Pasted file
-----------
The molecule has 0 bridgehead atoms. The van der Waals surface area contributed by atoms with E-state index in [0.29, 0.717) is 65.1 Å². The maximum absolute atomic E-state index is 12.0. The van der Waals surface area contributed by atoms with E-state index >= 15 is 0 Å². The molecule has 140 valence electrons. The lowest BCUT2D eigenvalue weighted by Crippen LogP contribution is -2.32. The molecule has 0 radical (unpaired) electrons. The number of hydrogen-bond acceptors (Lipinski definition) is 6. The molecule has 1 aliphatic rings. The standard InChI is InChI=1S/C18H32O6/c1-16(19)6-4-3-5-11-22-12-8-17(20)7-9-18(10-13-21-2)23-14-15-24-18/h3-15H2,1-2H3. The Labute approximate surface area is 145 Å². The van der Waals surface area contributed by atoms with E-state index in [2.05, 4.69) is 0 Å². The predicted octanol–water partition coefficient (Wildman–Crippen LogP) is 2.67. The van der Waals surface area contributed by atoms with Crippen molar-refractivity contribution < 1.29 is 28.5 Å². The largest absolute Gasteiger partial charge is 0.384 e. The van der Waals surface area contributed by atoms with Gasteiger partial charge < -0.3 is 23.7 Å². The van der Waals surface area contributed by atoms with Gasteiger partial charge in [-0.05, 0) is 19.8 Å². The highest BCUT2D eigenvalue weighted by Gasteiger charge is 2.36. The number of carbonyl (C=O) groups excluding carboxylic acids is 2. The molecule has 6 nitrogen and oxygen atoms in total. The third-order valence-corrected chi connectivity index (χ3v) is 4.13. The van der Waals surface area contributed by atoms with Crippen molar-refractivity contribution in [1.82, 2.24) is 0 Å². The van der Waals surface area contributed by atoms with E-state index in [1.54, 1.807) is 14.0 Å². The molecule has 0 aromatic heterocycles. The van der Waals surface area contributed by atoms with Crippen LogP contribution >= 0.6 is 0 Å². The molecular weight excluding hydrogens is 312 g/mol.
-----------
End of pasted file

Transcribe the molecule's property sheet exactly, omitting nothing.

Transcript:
The molecule has 0 bridgehead atoms. The van der Waals surface area contributed by atoms with E-state index in [0.29, 0.717) is 65.1 Å². The maximum absolute atomic E-state index is 12.0. The van der Waals surface area contributed by atoms with E-state index >= 15 is 0 Å². The molecule has 140 valence electrons. The lowest BCUT2D eigenvalue weighted by Crippen LogP contribution is -2.32. The molecule has 0 radical (unpaired) electrons. The number of hydrogen-bond acceptors (Lipinski definition) is 6. The molecule has 1 aliphatic rings. The standard InChI is InChI=1S/C18H32O6/c1-16(19)6-4-3-5-11-22-12-8-17(20)7-9-18(10-13-21-2)23-14-15-24-18/h3-15H2,1-2H3. The Labute approximate surface area is 145 Å². The van der Waals surface area contributed by atoms with E-state index in [2.05, 4.69) is 0 Å². The predicted octanol–water partition coefficient (Wildman–Crippen LogP) is 2.67. The van der Waals surface area contributed by atoms with Crippen molar-refractivity contribution < 1.29 is 28.5 Å². The largest absolute Gasteiger partial charge is 0.384 e. The van der Waals surface area contributed by atoms with Gasteiger partial charge < -0.3 is 23.7 Å². The van der Waals surface area contributed by atoms with Gasteiger partial charge in [-0.05, 0) is 19.8 Å². The highest BCUT2D eigenvalue weighted by Gasteiger charge is 2.36. The number of carbonyl (C=O) groups excluding carboxylic acids is 2. The molecule has 6 nitrogen and oxygen atoms in total. The third-order valence-corrected chi connectivity index (χ3v) is 4.13. The van der Waals surface area contributed by atoms with Crippen molar-refractivity contribution in [1.82, 2.24) is 0 Å². The van der Waals surface area contributed by atoms with E-state index in [1.54, 1.807) is 14.0 Å². The molecule has 0 aromatic heterocycles. The van der Waals surface area contributed by atoms with Crippen LogP contribution >= 0.6 is 0 Å². The molecular weight excluding hydrogens is 312 g/mol.